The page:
Part of the blame goes to websites that detail these peaks and make them available to everyone. These websites not only compromise the mountains due to overuse, but they also compromise all climbers’ safety by directing inexperienced individuals to climb where, and when, they shouldn’t. For instance, I was on my way back down after summiting Mt. Antero last season and two climbers on the way up at 12:45 p.m. asked me for extra water, and if I thought those dark clouds would hold long enough for them to summit. Really, people? If you’re trying to summit at almost 1 p.m. with clouds rolling in, you would be better off buying a book on how to become a better lightning rod. Inexperience not only endangers the newer climbers, but also the experienced ones who have to rescue them when things go wrong.
Another part of the fault lies on our state for not proactively taking control of the situation soon enough: Colorado’s outdoor industry was recognized officially only recently. The establishment of the Office of Outdoor Recreation (OREC) in 2015 was a great step forward, albeit a late one. The final blame shifts to those tourists, climbers and hikers of our many peaks who choose to ignore the policies, signs, and reclamation efforts currently ongoing all over the Rockies. For example, in 2012 Mt. Bross was closed because the landowners could not be reached to provide permission, but people ignored this and trespassed on private land anyway.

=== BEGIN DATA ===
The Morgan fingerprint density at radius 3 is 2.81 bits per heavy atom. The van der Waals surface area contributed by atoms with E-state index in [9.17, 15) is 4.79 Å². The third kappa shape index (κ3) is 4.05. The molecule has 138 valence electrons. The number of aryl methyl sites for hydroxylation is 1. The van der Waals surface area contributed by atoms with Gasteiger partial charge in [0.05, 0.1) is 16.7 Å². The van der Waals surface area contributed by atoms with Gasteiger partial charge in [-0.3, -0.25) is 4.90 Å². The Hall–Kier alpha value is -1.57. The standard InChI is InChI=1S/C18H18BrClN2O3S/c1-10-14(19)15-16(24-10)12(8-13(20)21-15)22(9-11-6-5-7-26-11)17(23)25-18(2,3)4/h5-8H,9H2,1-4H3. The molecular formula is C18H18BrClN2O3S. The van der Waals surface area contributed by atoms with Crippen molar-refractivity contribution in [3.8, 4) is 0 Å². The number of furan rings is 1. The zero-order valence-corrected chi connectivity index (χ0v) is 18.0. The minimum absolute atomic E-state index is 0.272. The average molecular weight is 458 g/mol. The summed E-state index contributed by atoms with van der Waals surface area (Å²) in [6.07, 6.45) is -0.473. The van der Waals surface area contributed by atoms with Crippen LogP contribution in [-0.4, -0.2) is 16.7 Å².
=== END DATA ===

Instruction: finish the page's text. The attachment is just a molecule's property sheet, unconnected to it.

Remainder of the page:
On 14ers.com, many posts indicate that people don’t care that they are trespassing; they will summit anyway, or they claim it’s “their mountain,” or they will detour around trails to summit. There are two major problems with this thinking: first, mining claims count as private property, so climbing without permission is illegal because mining areas frequently have unstable ground, shafts or tunnels that, though unseen, may collapse if walked upon. Do landowners have to sit on their land with guns to deter full-grown adults from ignoring clearly-marked signs? Second, off-trail hiking erodes fragile alpine ecosystems that can’t recover without human intervention. Where did this horrible treatment of our land and the disrespect for the people who care for it come from? Continued abuse will bring peaks such as Mt. Sherman and Mt. Bross to a full closure to everyone. How many peak closures will it take for people to open their eyes to this problem?
Those who claim the mountains belong to them, all the while leaving trash and destruction behind them, are ignoring the hallowed ideals of John Muir and other naturalists; they should learn to treat the mountains with the reverence that climbers do. True mountaineers should be people who are communal, who take initiative and who teach others how to take care of our sanctuary. All of these things represent reverence for our earth, satisfaction for our hearts and fuel for our souls. Our mountains cannot be abused and then left behind for the few people who truly love climbing to try to reassemble the ruins into some distorted image of how they used to be.
Colorado Fourteeners Initiative: http://www.14ers.org/peaks/mosquito-range/mount-bross/
A fourth-generation Boulder native, Matt Griffith enjoys numerous outdoor activities all over the state. He is a Professional Communication and Sustainability double major at the University of Colorado Colorado Springs and spent six years in the Navy. He loves to travel, mountaineer, ski and craft wooden furniture.